"I am a writer, poet and artisan. My story begins on December 7, 1957 in Montevideo, Uruguay on a quiet street in a relatively new neighborhood. Our house had entrances on two streets. One was a boulevard in front of the University School of Architecture; the other was a winding lane that, for us, was a place to play.
"Neither of my parents were artists, but they were always close to art. My mother was a traumatology nurse and secretary to a professor, my grandfather. He was the director and founder of the Institute of Traumatology. My father designed and sold furniture, and was the first to offer modern furniture in Uruguay. Around 1968, he created the first Latin American furniture kit, called the "Maxi Box," which was a true revolution of design, materials, production and functionality.
"As the first son, grandson and boy in the neighborhood, I was very spoiled. I was quote restless and no one could stand me. My parents consulted a number of psychologists and they all concluded that I should use that energy until I was tired. The solution was to double my course load at school from 8 to 4, and then send me to English classes. By the end of 1966, my mom sent me to the club at 6 p.m. on Tuesday, Thursday and Saturday, and on Monday, Wednesday and Friday, I took art classes to burn up as much energy as possible during the day.
"I remember those years with cold wars, Gemini capsules, Che Guevara and the incipient acts of dictators that marked my life forever, especially as I questioned authority and antidemocratic licentiousness.
"In art, I discovered an ambience of freedom and the sensation of both history and modernity that marked me all my life. At the same time, I became aware of a special combination of habilis, ludens and sapiens that characterized the formation of a man in his special multidimensionality. My passion and self-discovery in handicrafts took on a greater importance in my everyday life, and I began woodcarving in my kitchen using gouges I'd got at a friend's house. Hi mother – a psychologist and re-educationist – gave me my first set of tools in 1968. I still have them.
"I remember the coup d'etat in 1973 as though it were yesterday. It left me without a workshop, without teachers, without freedom and with a sense of fear that I found difficult to overcome. When the school year ended in 1974, I found what was to be the motto of my activity and formation – woodcarving to restore the soul and rescue the ecology. In 1975, I set up my first independent workshop in a friend's garage, but I was there for only one year; in 1976, my mother decided it was too dangerous for us to continue living in Montevideo under the conditions imposed by the dictatorship – violence, repression and assassinations. When I was 18, she sent me to Europe with only 300 dollars in my pocket.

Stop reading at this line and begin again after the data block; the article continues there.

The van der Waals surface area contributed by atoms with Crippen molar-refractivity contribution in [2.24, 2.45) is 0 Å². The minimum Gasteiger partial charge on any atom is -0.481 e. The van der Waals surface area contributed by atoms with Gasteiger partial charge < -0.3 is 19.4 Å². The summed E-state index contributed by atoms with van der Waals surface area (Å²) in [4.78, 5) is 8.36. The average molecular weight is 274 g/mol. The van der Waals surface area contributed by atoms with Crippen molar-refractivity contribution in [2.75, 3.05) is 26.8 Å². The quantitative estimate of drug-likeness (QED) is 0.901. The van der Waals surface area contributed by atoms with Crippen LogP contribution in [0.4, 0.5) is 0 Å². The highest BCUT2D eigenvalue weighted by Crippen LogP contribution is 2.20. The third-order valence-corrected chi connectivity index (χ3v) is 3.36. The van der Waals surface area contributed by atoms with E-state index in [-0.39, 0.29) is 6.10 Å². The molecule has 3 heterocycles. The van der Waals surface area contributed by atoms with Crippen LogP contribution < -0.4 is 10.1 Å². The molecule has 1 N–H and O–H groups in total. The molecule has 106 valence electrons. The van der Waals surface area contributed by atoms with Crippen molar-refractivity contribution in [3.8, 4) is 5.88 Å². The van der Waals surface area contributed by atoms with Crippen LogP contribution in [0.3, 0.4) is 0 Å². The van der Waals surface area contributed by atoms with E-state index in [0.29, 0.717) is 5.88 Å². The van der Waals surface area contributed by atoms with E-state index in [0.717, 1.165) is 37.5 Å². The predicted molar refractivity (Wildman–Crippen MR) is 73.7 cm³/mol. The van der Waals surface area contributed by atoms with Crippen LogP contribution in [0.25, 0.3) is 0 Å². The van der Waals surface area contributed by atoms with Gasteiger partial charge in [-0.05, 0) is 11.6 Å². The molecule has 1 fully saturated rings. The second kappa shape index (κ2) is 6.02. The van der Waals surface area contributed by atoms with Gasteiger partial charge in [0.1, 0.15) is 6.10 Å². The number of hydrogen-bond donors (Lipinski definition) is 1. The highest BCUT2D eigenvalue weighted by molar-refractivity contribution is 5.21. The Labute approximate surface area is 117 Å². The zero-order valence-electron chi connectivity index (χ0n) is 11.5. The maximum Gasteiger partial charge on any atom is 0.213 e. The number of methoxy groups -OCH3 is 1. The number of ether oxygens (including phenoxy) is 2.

"Once there, I worked in Switzerland and, when my parents came to visit me, they decided to move to Spain. In Spain, we had an auto accident and my mother was killed. That was a terrible blow and the loss affected me greatly.
"After that, I worked for two years in a family furniture shop but I never felt the space was mine, as urban life was too hostile for me. I decided to move to the 'Far East' – Punta Ballena in Punta del Este. There, I studied furniture crafting and woodcarving with the Spanish master, Isidro Pons. I'll never forget his words one night in 1979. 'Slim, with your tools and your hands, you'll be free anywhere in the world and no one can ever subject you. You'll earn a living with dignity, and you'll develop your art and your skills….'
"I made up my mind to dedicate myself to arts, crafts and gastronomy but, to do so, I had to finance the project. So I went back home and worked hard in Montevideo – in our family furniture business, in the book and art fair and in Manos de Uruguay.
"In 1987, I set up the Pepe Corvina restaurant and Corvina furniture design program and grill concept in the last fishing village on the beach in Maldonado. With my income, I continued to travel to Spain, the Canary Islands (2001), Peru (2006) and Guatemala (2008), where I currently live.
"Woodworking is awesome — it's malleable, sensitive, reusable, recyclable and seemingly transformed by alchemy. What I like is that it is ecological and we can reforest to replace not only what we use but also to compensate for human depredation over the 5,000 years that civilization has been developing, to reverse global warming and, especially, its consequences.
"Woodcarving arose as an ability that I later developed together with designs and objects. I really consider myself self-taught, with teachers who have directed and guided my appreciation and approach. To learn and develop this art has required a lot of effort and patience, self observation, self critique, evaluation, retro-projection and, above all, constant perfecting while remembering that 'best is an enemy of good, and nothing is perfect but we can make it better.'
"My designs in wood have no logical relation with the history, customs and traditions of my country. In fact, I think they are antagonistic and hostile to me and my art, which is why I emigrated. That's why I've never received any recognition for my art, nor prizes for my work. I feel that it's conquering the inertia of the material and the psychological inertia.
"Novica is a special opportunity for us to reconstruct the planet together, generating possibilities that we didn't appreciate opportunely. I've always thought that arts and crafts make humanity great and perpetual. They generate values, they develop virtues and are the gift of sustainability for future generations."